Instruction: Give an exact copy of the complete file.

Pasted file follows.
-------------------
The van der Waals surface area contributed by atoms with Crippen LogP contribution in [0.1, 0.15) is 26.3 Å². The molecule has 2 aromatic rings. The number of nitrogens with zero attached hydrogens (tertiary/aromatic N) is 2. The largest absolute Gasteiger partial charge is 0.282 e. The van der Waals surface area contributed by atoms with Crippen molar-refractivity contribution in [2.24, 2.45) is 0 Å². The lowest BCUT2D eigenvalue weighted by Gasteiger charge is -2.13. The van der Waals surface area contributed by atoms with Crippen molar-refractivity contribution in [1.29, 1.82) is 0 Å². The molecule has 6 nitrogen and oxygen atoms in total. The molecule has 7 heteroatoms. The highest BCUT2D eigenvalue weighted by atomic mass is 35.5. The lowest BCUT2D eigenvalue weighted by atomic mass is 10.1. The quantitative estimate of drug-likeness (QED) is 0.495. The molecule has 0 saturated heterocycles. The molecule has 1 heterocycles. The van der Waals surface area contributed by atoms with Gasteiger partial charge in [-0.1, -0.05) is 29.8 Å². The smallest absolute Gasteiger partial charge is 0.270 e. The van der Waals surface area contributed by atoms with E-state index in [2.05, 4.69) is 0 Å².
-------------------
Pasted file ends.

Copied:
The van der Waals surface area contributed by atoms with Crippen LogP contribution in [0.1, 0.15) is 26.3 Å². The molecule has 2 aromatic rings. The number of nitrogens with zero attached hydrogens (tertiary/aromatic N) is 2. The largest absolute Gasteiger partial charge is 0.282 e. The van der Waals surface area contributed by atoms with Crippen molar-refractivity contribution in [2.24, 2.45) is 0 Å². The lowest BCUT2D eigenvalue weighted by Gasteiger charge is -2.13. The van der Waals surface area contributed by atoms with Crippen molar-refractivity contribution in [1.29, 1.82) is 0 Å². The molecule has 6 nitrogen and oxygen atoms in total. The molecule has 7 heteroatoms. The highest BCUT2D eigenvalue weighted by atomic mass is 35.5. The lowest BCUT2D eigenvalue weighted by atomic mass is 10.1. The quantitative estimate of drug-likeness (QED) is 0.495. The molecule has 0 saturated heterocycles. The molecule has 1 heterocycles. The van der Waals surface area contributed by atoms with Gasteiger partial charge in [-0.1, -0.05) is 29.8 Å². The smallest absolute Gasteiger partial charge is 0.270 e. The van der Waals surface area contributed by atoms with E-state index in [2.05, 4.69) is 0 Å².